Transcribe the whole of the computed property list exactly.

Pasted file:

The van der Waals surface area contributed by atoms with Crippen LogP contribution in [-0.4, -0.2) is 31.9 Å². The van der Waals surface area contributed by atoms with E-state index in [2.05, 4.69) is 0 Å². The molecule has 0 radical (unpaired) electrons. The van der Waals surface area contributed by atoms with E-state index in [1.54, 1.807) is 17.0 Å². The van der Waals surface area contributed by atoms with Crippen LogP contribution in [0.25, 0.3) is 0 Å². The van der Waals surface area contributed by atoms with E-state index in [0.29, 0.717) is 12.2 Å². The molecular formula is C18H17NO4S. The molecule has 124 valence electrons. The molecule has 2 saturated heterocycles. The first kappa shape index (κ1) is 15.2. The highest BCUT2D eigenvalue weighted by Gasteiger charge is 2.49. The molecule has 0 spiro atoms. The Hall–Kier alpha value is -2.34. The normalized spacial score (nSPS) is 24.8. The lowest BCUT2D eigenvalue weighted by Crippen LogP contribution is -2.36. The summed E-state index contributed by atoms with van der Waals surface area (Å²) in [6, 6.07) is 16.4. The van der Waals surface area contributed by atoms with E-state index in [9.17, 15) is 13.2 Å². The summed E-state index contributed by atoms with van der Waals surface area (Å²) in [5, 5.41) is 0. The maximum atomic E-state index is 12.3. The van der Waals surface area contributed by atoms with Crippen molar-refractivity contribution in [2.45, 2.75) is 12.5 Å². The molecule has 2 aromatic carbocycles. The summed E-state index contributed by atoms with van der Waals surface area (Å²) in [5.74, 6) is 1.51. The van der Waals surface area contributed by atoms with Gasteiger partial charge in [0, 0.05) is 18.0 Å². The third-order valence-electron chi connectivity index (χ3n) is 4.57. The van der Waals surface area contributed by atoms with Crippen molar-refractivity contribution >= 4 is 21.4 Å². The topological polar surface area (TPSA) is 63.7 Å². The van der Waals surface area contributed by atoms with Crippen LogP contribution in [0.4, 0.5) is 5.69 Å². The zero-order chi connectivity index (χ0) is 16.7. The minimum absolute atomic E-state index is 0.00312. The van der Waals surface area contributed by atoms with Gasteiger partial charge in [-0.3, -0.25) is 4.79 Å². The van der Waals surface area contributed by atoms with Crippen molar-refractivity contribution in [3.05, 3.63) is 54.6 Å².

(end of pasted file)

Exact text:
The van der Waals surface area contributed by atoms with Crippen LogP contribution in [-0.4, -0.2) is 31.9 Å². The van der Waals surface area contributed by atoms with E-state index in [2.05, 4.69) is 0 Å². The molecule has 0 radical (unpaired) electrons. The van der Waals surface area contributed by atoms with E-state index in [1.54, 1.807) is 17.0 Å². The van der Waals surface area contributed by atoms with Crippen LogP contribution in [0.25, 0.3) is 0 Å². The van der Waals surface area contributed by atoms with E-state index in [0.29, 0.717) is 12.2 Å². The molecular formula is C18H17NO4S. The molecule has 124 valence electrons. The molecule has 2 saturated heterocycles. The first kappa shape index (κ1) is 15.2. The highest BCUT2D eigenvalue weighted by Gasteiger charge is 2.49. The molecule has 0 spiro atoms. The Hall–Kier alpha value is -2.34. The normalized spacial score (nSPS) is 24.8. The lowest BCUT2D eigenvalue weighted by Crippen LogP contribution is -2.36. The summed E-state index contributed by atoms with van der Waals surface area (Å²) in [6, 6.07) is 16.4. The van der Waals surface area contributed by atoms with E-state index in [9.17, 15) is 13.2 Å². The summed E-state index contributed by atoms with van der Waals surface area (Å²) in [5, 5.41) is 0. The maximum atomic E-state index is 12.3. The van der Waals surface area contributed by atoms with Crippen molar-refractivity contribution in [2.45, 2.75) is 12.5 Å². The molecule has 2 aromatic carbocycles. The summed E-state index contributed by atoms with van der Waals surface area (Å²) in [5.74, 6) is 1.51. The van der Waals surface area contributed by atoms with Gasteiger partial charge in [0, 0.05) is 18.0 Å². The third-order valence-electron chi connectivity index (χ3n) is 4.57. The van der Waals surface area contributed by atoms with Crippen molar-refractivity contribution >= 4 is 21.4 Å². The topological polar surface area (TPSA) is 63.7 Å². The van der Waals surface area contributed by atoms with Crippen LogP contribution in [0.4, 0.5) is 5.69 Å². The zero-order chi connectivity index (χ0) is 16.7. The minimum absolute atomic E-state index is 0.00312. The van der Waals surface area contributed by atoms with Gasteiger partial charge in [-0.3, -0.25) is 4.79 Å². The van der Waals surface area contributed by atoms with Crippen molar-refractivity contribution in [3.05, 3.63) is 54.6 Å².